Kosmas Lapatas - Music Pedagogy Models

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This is a quick review on the different models of music pedagogy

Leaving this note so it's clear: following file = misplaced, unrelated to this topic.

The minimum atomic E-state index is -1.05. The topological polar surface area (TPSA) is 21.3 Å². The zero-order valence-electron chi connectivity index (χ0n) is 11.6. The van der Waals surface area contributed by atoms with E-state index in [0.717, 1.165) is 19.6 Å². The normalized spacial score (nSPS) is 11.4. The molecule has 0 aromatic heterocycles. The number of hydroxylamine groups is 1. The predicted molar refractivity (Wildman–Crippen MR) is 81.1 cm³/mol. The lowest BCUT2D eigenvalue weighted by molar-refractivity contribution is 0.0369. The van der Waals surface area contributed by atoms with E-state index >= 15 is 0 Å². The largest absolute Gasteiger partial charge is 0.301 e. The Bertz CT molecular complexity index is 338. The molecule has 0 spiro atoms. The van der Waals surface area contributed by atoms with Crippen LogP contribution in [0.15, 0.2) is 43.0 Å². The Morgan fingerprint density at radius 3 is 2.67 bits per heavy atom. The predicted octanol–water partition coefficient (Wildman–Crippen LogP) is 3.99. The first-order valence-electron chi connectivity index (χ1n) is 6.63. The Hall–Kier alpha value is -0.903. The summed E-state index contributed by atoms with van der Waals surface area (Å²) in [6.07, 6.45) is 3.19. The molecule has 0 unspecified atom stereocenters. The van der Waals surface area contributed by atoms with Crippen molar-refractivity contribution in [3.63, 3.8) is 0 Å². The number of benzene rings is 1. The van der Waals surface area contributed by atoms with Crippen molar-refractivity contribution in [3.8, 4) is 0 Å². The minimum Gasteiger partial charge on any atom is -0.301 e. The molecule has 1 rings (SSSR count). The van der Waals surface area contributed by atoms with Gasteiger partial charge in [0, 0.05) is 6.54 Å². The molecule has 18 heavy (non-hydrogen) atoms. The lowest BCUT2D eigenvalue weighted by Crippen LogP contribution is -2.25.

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<ul><li><p>MUSIC PEDAGOGY </p><p> KOSMAS LAPATAS EEME, HEjMEC, IACOMP, ISME, ISPME, MPG, NAfME, WPTA </p></li><li><p>Contents </p><p>1. Introduction </p><p>2. Music Education Models </p><p>3. Music Education Overview </p><p>4. Music Education Methods </p><p>4.1 Dalcroze </p><p>4.2 Kodly </p><p>4.3 Orff </p><p>4.4 Suzuki </p><p>4.5 Gordon </p><p>4.6 Manhattanville </p><p>5. Standards and Assessment </p><p>6. Significance </p><p>7. Experiments </p><p>8. Advocacy </p></li><li><p>Dedication </p><p>This study is dedicated to the HELLO STAGE team, board and founders. Special thanks </p><p>to Bernhard Kerres, Nina K Lucas and Bettina Mehne for their faith on me within such as </p><p>very short time. </p><p>Acknowledgement </p><p>I would like to thank my old-time soulmate, friend for life and everlasting supporter </p><p>musician/psychologist Gianna Tzanoukaki, actress Maria Tzanoukaki and school master </p><p>Antonis Skellas for the faith and trust in me and my music education work. Special thanks </p><p>to my lifetime supporter, my Godmother Chris Tsettos. </p><p>About the author </p><p>Kosmas Lapatas studied Piano, Harmony, Counterpoint, Fugue, Composition, </p><p>Musicology, Music Technology and Music Therapy under the world-renowned </p><p>celebrities Dmitri Toufexis, Danae Kara, Marcos Alexiou, Bruce Miller, Bobby Owsinski </p><p>and Nordorff-Robbins. He is a Teaching Artist in prestigious schools, colleges, </p><p>conservatories and institutions, and has performed at prestigious concert halls and </p><p>cultural centers His awards include the 1st Prize in Piano Performance, the 1st Prize in </p><p>Music Composition, and the Classical Music Education Initiative. His is a member of </p><p>EEME, HEjMEC, IACOMP, ISME, ISPME, MPG, NAfME and WPTA. </p></li><li><p>1. Introduction </p></li><li><p> Music education is a field of study associated with the teaching and learning of music. It </p><p>touches on all learning domains, including </p><p> The psychomotor domain (the development of skills) </p><p> The cognitive domain (the acquisition of knowledge) and The affective domain (the learner's willingness to receive, internalize, and share </p><p>what is learned), including music appreciation and sensitivity. </p><p>Music training from preschool through post-secondary education is common in most </p><p>nations because involvement with music is considered a fundamental component of </p><p>human culture and behavior. Music, like language, is an accomplishment that </p><p>distinguishes humans as a species. </p></li><li><p>2. Music Education Models </p></li><li><p>During the past century, many distinctive approaches were developed for the teaching </p><p>of music, some of which have had widespread impact. </p><p> The Dalcroze method (eurhythmics) was developed in the early 20th century by Swiss musician and educator mile Jaques-Dalcroze. </p><p> The Kodly Method emphasizes the benefits of physical instruction and response to </p><p>music. </p><p> The Orff Schulwerk "approach" to music education leads students to develop their music abilities in a way that parallels the development of western music. </p><p> The Suzuki method creates the same environment for learning music that a person has for learning their native language. </p><p> The Gordon Music Learning Theory provides the music teacher with a comprehensive method for teaching musicianship through audiation, Gordon's term for hearing music in the mind with understanding. </p><p> The Manhattanville Music Curriculum Project is presenting music as changing and evolving rather than static and increases the interest in new creation. </p><p>Students act as musicians and not spectators, discovering comprehensive meaning on many levels of understanding. </p></li><li><p>3. Overview </p></li><li><p>In primary schools in European countries, children often learn to play instruments such </p><p>as keyboards or recorders, sing in small choirs, and learn about the elements of music </p><p>and history of music. </p><p>In countries such as India, the harmonium is used in schools, but instruments like </p><p>keyboards and violin are also common. Students are normally taught basics of Indian </p><p>Raga music. </p><p>In primary and secondary schools, students may often have the opportunity to perform </p><p>in some type of musical ensemble, such as a choir, orchestra, or school band: concert </p><p>band, marching band, or jazz band. </p><p>In some secondary schools, additional music classes may also be available. In junior high </p><p>school or its equivalent, music usually continues to be a required part of the curriculum. </p><p>At the university level, students in most arts and humanities programs receive academic </p><p>credit for music courses such as music history, typically of Western art music, or music </p><p>appreciation, which focuses on listening and learning about different musical styles. </p><p>In addition, most North American and European universities offer music ensembles - </p><p>such as choir, concert band, marching band, or orchestra - that are open to students from </p><p>various fields of study. </p><p>Most universities also offer degree programs in music education, certifying students as </p><p>primary and secondary music educators. Advanced degrees such as the D.M.A. or the </p><p>PhD can lead to university employment. These degrees are awarded upon completion of </p><p>music theory, music history, technique classes, and private instruction with a specific </p><p>instrument, ensemble participation, and in depth observations of experienced educators. </p></li><li><p>Music education departments in North American and European universities also support </p><p>interdisciplinary research in such areas as music psychology, music education </p><p>historiography, educational ethnomusicology, sociomusicology, and philosophy of </p><p>education. </p><p>The study of western art music is increasingly common in music education outside of </p><p>North America and Europe, including Asian nations such as South Korea, Japan, and </p><p>China. At the same time, Western universities and colleges are widening their curriculum </p><p>to include music of outside the Western art music canon, including music of West Africa, </p><p>of Indonesia (e.g. Gamelan music), Mexico (e.g., mariachi music, Zimbabwe (marimba </p><p>music), as well as popular music. </p><p>Music education also takes place in individualized, lifelong learning, and in community </p><p>contexts. Both amateur and professional musicians typically take music lessons, short </p><p>private sessions with an individual teacher. </p></li><li><p>4. Music education methods </p></li><li><p>4.1 Dalcroze method </p><p>The Dalcroze method was developed in the early 20th century by Swiss musician and </p><p>educator mile Jaques-Dalcroze. The method is divided into three fundamental concepts </p><p> The use of solfge </p><p> Improvisation, and Eurhythmics. </p><p>Sometimes referred to as "rhythmic gymnastics," eurhythmics teaches concepts of </p><p>rhythm, structure, and musical expression using movement, and is the concept for which </p><p>Dalcroze is best known. It focuses on allowing the student to gain physical awareness </p><p>and experience of music through training that engages all of the senses, particularly </p><p>kinesthetic. </p><p>According to the Dalcroze method, music is the fundamental language of the human </p><p>brain and therefore deeply connected to who we are. Eurhythmics classes are often </p><p>offered as an addition to general education programs, whether in preschools, grade </p><p>schools, or secondary schools. In this setting, the objectives of eurhythmics classes are to </p><p>introduce students with a variety of musical backgrounds to musical concepts through </p><p>movement without a specific performance-related goal. </p><p>For younger students, eurhythmics activities often imitate play. Games include musical </p><p>storytelling, which associates different types of music with corresponding movements of </p><p>the characters in a story. The youngest of students, who are typically experiencing their </p><p>first exposure to musical knowledge in a eurhythmics class, learn to correlate types of </p><p>notes with familiar movement; for example the quarter note is represented as a walking </p><p>note. As they progress, their musical vocabulary is expanded and reinforced through </p><p>movement. </p></li><li><p> While eurhythmics classes can be taught to general populations of students, they are also </p><p>effective when geared toward music schools, either preparing students to begin </p><p>instrumental studies or serving as a supplement to students who have already begun </p><p>musical performance. </p><p>Vocabulary </p><p>Eurhythmics classes for students in elementary school through college and beyond can </p><p>benefit from a rhythmic curriculum that explores rhythmic vocabulary. This vocabulary </p><p>can be introduced and utilized in a number of different ways, but the primary objective </p><p>of this component is to familiarize students with rhythmic possibilities and expand their </p><p>horizons. Activities such as rhythmic dictation, composition, and the performance of </p><p>rhythmic canons and polyrhythms can accommodate a wide range of meters and </p><p>vocabulary. In particular, vocabulary can be organized according to number of </p><p>subdivisions of the pulse. </p><p>Movement </p><p>A key component of a rhythmic education, movement provides another way of </p><p>reinforcing rhythmic concepts - kinesthetic learning serves as a supplement to visual and </p><p>aural learning. While the study of traditional classroom music theory reinforces concepts </p><p>visually and encourages students to develop aural skills, the study of eurhythmics </p><p>solidifies these concepts through movement. In younger students, the movement aspect </p><p>of a rhythmic curriculum also develops musculature and gross motor skills. Ideally, most </p><p>activities that are explored in eurhythmics classes should include some sort of kinesthetic </p><p>reinforcement. </p><p>Meter and Syncopation </p><p>Another element of a rhythmic curriculum is the exploration of meter and syncopation. </p><p>In particular, the study of meter should incorporate an organization of pulses and </p></li><li><p>subdivisions. This organization can be expressed in a meter chart, which can include </p><p>both equal-beat and unequal-beat meters. </p><p>Experiment </p><p>A group of 72 pre-school children were tested on their rhythmic ability; half of the </p><p>children had free-play (3540 min.) twice a week for a 10-week period while the other </p><p>half had rhythmic movement classes for the same amount of time. The group that had </p><p>classes (experimental group) did significantly better than the group that just had free-</p><p>play (control group). The experiment group scored four or more points better in every </p><p>area tested than the control group in the final test. This shows that eurhythmic classes </p><p>can benefit a childs sense of rhythm. </p><p>List of Institutions implementing the Dalcroze method: </p><p>Carnegie Mellon University, Cleveland Institute of Music, Colorado State University, </p><p>Hope College, Longy School of Music of Bard College, Oberlin Conservatory of Music, </p><p>Stony Brook University </p><p>4.2 Kodly method </p><p>Zoltn Kodly was a prominent Hungarian music educator and composer who stressed </p><p>the benefits of physical instruction and response to music. Although not really an </p><p>educational method, his teachings reside within a fun, educational framework built on a </p><p>solid grasp of basic music theory and music notation in various verbal and written forms. </p><p>Kodly's primary goal was to instill a lifelong love of music in his students and felt that </p><p>it was the duty of the child's school to provide this vital element of education. </p></li><li><p>Some of Kodly's trademark teaching methods include </p><p> The use of solfge hand signs </p><p> Musical shorthand notation (stick notation), and Rhythm solmization (verbalization). </p><p>Most countries have used their own folk music traditions to construct their own </p><p>instruction sequence, but the United States primarily uses the Hungarian sequence. </p><p>Child-developmental approach </p><p>The Kodly Method uses a child-developmental approach to sequence, introducing skills </p><p>according to the capabilities of the child. New concepts are introduced beginning with </p><p>what is easiest for the child and progressing to the more difficult. Children are first </p><p>introduced to musical concepts through experiences such as listening, singing, or </p><p>movement. It is only after the child becomes familiar with a concept that he or she learns </p><p>how to notate it, similar to methods like Suzuki and Simply Music. Concepts are </p><p>constantly reviewed and reinforced through games, movement, songs, and exercises. </p><p>Rhythm syllables </p><p>The Kodly Method incorporates rhythm syllables similar to those created by nineteenth-</p><p>century French theoretician Emile-Joseph Chv. In this system, note values are assigned </p><p>specific syllables that express their durations. </p><p>Rhythm and movement </p><p>The Kodly Method also includes the use of rhythmic movement, a technique inspired </p><p>by the work of Swiss music educator Emile Jaques-Dalcroze. Kodly was familiar with </p><p>Dalcrozes techniques and agreed that movement is an important tool for the </p><p>internalization of rhythm. To reinforce new rhythmic concepts, the Kodly Method uses </p><p>a variety of rhythmic movements, such as walking, running, marching, and clapping. </p></li><li><p>These may be performed while listening to music or singing. Some singing exercises call </p><p>for the teacher to invent appropriate rhythmic movements to accompany the songs. </p><p>Rhythm sequence and notation </p><p>Rhythmic concepts are introduced in a child-developmentally appropriate manner based </p><p>upon the rhythmic patterns of their folk music. Rhythms are first experienced by </p><p>listening, speaking in rhythm syllables, singing, and performing various kinds of </p><p>rhythmic movement. Only after students internalize these rhythms is notation </p><p>introduced. The Kodly Method uses a simplified method of rhythmic notation, writing </p><p>note heads only when necessary, such as for half notes and whole notes. </p><p>Movable-do solfege </p><p>The Kodly Method uses a system of movable-do solfege syllables, in which, during </p><p>sight-singing, scale degrees are sung using corresponding syllable names (do, re, mi, fa, </p><p>so, la, and ti). The syllables show function within the key and the relationships between </p><p>pitches, not absolute pitch. Kodly found movable-do solfege to be helpful in developing </p><p>a sense of tonal function, thus improving students sight-singing abilities. Kodly felt that </p><p>movable-do solfege should precede acquaintance with the staff, and developed a type of </p><p>shorthand using solfege initials with simplified rhythmic notation. </p><p>Melodic sequence and pentatony </p><p>Scale degrees are introduced in accordance with child-developmental patterns. The first </p><p>Kodly exercise books were based on the diatonic scale, but educators soon found that </p><p>children struggled to sing half steps in tune and to navigate within such a wide range. It </p><p>is thus that the pentatonic scale came to be used as a sort of stepping stone. Kodly stated </p><p>that each nation should create its own melodic sequence based upon its own folk music. </p></li><li><p>Hand signs </p><p>Hand signs, are performed during singing exercises to provide a visual aid. This </p><p>technique assigns to each scale degree a hand sign that shows its particular tonal function. </p><p>The signs are made in front of the body, with do falling about at waist level and la at eye </p><p>level. Their distance in space corresponds with the size of the interval they represent. The </p><p>hand signs were featured in the 1977 film, Close Encounters of the Third Kind. </p><p>Studies have shown that the Kodly Method improves intonation, rhythm skills, music </p><p>literacy, and the ability to sing in increasingly complex parts. Outside of music, it ha...</p></li></ul>